WASHINGTON—Everybody, including the woman who's at the center of Washington's latest tempest in a teapot, agrees on this much: The Pentagon is considering a request to give House Speaker Nancy Pelosi access to a bigger Air Force jet than previous speakers had.
From there, the story lines diverge, much like flight routes heading east versus west.
Republicans charge that she's trying to abuse the privileges of office. Pelosi, a California Democrat, denies doing anything wrong and says such slurs could be coming only from the White House.
"It has nothing to do with family and friends and everything to do about security," Pelosi said Wednesday.
Still, it's a potential image problem for the first female speaker—already caricatured for her wealth, love of designer clothes and chocolate obsession—to be portrayed as thinking she deserves her own Air Force Three.
Congressional Republicans claim they're afraid that Pelosi may want to give her political supporters free flights in Air Force jets big enough to take a presidential delegation to the Middle East.
They're also questioning whether Rep. John Murtha, D-Pa., a close Pelosi ally and the House of Representatives' top defense appropriator, tried to bully the Pentagon into going along.
Rep. Adam H. Putnam, R-Fla., the chairman of the House Republican Conference, wants an investigation. "It's an extravagance of power the taxpayers won't swallow," he said.
Republican complaints about Pelosi's jet draw on recent articles in The Washington Times, a conservative newspaper in the nation's capital, that cited unnamed sources.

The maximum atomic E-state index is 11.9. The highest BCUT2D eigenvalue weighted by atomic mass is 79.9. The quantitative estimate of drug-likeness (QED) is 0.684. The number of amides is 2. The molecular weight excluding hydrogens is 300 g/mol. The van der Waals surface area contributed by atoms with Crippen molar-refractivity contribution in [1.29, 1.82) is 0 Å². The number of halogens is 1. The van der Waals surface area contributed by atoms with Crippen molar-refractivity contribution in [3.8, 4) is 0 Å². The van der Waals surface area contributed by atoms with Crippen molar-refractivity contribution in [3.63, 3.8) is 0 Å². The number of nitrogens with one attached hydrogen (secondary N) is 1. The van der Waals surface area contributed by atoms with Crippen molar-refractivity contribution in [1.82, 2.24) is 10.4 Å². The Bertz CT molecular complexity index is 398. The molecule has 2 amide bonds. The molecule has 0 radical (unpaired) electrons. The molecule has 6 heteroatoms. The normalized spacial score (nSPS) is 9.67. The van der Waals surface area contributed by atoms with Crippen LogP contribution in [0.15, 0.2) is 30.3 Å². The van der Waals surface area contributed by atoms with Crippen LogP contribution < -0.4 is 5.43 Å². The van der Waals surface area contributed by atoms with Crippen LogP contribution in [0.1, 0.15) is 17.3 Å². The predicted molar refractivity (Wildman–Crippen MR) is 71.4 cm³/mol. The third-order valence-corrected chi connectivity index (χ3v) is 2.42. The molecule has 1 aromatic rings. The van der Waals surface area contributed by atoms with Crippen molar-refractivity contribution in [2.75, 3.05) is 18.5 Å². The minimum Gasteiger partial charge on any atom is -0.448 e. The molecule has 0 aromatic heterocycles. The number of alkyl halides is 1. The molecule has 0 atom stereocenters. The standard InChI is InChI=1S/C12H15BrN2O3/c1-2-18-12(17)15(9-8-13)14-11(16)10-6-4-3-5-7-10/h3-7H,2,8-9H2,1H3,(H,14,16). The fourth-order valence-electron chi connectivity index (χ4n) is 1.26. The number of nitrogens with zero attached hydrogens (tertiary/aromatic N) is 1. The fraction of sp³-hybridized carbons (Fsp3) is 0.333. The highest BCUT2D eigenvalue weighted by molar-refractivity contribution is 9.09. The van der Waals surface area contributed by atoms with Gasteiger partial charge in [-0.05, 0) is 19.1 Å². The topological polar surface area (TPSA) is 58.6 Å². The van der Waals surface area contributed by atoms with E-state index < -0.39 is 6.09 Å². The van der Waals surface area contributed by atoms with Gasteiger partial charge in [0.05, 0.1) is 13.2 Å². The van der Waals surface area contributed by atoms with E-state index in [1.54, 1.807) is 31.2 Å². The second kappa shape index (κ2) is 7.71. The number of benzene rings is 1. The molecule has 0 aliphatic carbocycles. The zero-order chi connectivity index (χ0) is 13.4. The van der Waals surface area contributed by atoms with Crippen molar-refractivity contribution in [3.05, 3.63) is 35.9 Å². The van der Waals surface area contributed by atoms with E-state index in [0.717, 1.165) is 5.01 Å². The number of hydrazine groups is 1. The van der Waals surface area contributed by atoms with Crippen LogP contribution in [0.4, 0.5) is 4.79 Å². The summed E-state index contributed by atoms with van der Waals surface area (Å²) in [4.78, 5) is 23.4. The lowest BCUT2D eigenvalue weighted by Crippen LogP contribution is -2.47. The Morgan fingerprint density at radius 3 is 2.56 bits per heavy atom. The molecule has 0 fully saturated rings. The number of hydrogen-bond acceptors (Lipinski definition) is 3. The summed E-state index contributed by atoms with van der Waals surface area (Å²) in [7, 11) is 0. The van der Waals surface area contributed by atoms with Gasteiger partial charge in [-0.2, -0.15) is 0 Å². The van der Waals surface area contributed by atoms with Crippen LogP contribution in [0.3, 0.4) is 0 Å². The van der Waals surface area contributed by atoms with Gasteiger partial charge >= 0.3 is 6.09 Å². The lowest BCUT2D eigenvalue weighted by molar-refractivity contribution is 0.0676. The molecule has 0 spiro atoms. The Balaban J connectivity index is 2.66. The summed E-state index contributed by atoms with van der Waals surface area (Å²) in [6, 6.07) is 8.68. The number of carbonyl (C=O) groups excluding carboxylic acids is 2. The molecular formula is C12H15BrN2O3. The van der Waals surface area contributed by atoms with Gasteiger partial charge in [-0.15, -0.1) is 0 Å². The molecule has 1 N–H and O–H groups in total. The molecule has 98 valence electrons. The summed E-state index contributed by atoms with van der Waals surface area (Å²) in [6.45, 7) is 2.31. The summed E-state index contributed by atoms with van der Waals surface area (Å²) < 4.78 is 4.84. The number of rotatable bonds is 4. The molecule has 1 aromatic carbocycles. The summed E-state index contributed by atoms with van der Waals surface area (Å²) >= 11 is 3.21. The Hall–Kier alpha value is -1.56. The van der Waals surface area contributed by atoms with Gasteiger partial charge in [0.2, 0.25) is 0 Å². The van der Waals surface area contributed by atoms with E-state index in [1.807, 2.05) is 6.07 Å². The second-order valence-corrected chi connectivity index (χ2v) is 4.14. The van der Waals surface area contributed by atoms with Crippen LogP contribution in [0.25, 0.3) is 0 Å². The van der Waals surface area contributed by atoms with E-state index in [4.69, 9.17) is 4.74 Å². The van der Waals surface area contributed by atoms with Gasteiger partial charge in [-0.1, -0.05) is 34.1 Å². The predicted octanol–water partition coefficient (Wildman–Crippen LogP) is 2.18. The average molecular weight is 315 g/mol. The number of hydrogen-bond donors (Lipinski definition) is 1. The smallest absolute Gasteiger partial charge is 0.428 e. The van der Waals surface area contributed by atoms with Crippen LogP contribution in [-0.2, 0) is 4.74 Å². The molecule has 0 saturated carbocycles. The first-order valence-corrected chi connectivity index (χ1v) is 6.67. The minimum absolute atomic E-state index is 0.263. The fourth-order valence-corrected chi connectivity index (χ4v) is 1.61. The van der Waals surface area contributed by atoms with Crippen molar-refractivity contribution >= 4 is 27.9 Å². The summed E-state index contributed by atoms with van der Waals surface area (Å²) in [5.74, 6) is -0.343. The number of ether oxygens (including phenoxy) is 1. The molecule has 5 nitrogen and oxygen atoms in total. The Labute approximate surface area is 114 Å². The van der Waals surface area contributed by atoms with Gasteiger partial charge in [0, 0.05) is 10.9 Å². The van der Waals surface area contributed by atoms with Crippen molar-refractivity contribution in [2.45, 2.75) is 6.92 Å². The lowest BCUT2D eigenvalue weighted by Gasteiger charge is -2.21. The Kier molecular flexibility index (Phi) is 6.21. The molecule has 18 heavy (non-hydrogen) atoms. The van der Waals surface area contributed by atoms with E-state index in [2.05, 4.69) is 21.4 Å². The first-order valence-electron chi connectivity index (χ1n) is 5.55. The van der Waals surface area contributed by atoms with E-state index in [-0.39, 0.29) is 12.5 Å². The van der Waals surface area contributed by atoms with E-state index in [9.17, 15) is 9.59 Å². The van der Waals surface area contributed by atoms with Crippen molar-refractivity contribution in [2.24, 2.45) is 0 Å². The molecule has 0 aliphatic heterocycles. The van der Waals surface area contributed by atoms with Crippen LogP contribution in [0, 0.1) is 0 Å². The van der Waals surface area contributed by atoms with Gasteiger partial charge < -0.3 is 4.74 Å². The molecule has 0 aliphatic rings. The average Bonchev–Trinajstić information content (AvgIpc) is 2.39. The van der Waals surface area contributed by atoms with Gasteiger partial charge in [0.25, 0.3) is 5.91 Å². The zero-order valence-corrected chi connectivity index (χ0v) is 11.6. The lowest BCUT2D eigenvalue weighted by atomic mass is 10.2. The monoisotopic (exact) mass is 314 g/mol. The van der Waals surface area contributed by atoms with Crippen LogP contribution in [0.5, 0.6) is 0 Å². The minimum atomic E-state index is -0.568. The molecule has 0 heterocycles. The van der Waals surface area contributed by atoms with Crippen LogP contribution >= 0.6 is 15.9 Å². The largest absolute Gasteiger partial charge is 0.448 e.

Rep. Jeb Hensarling, R-Texas, the chairman of the Republican Study Committee, isn't waiting for an investigation. His group sent out a news release with a photo of a C-32 jet, the military version of Boeing's 757-200 jetliner, and this question: "During a week in which Democrats are pushing a resolution that states, `it is not in the national interest of the United States to deepen its military involvement in Iraq, particularly by escalating the United States military force presence in Iraq,' they believe that securing Speaker Pelosi the military plane pictured below . . . is in the national interest?"
Pelosi denies any impropriety.
"The only misrepresentations could be coming from the administration and one would only have to wonder why. . . . I know it's not coming from the president of the United States because he has impressed upon me over and over again the need for me to have the security that I need," she said Wednesday.
Pelosi and her aides said 12-seat Air Force jets—the kind that Republican former House Speaker Dennis Hastert used to get home to Illinois—can't always get to California without refueling, a claim confirmed by an Air Force official who spoke on condition of anonymity because of the political sensitivities involved.
Pelosi also says that not flying commercial is a matter of personal and perhaps national security, as the House speaker is second in the line of succession to the presidency, after the vice president.
Publicly, the White House took a stance somewhere between neutral and supportive of Pelosi. White House spokesman Tony Snow said that after the Sept. 11, 2001, terrorist attacks, the White House and Defense Department agreed that House speakers should have military transport.
"And so what is going on is that the Department of Defense is going through its rules and regulations and having conversations with the speaker about it."
Murtha said he'd sought jet privileges for every Democratic House speaker since Tip O'Neill, D-Mass., in the late `70s, and never threatened anyone.
Pelosi spokesman Brendan Daly said the speaker had used an Air Force jet only once to fly back from California and "she never asked for supporters on the plane."
Pelosi requested a jet to fly to a Democratic retreat last week in Williamsburg, Va., saying she thought that Hastert had used a jet similarly, but her request was rejected.
For more on the C-32 jet, go to http://www.af.mil/factsheets/factsheet.asp?fsID=90
(c) 2007, McClatchy-Tribune Information Services.
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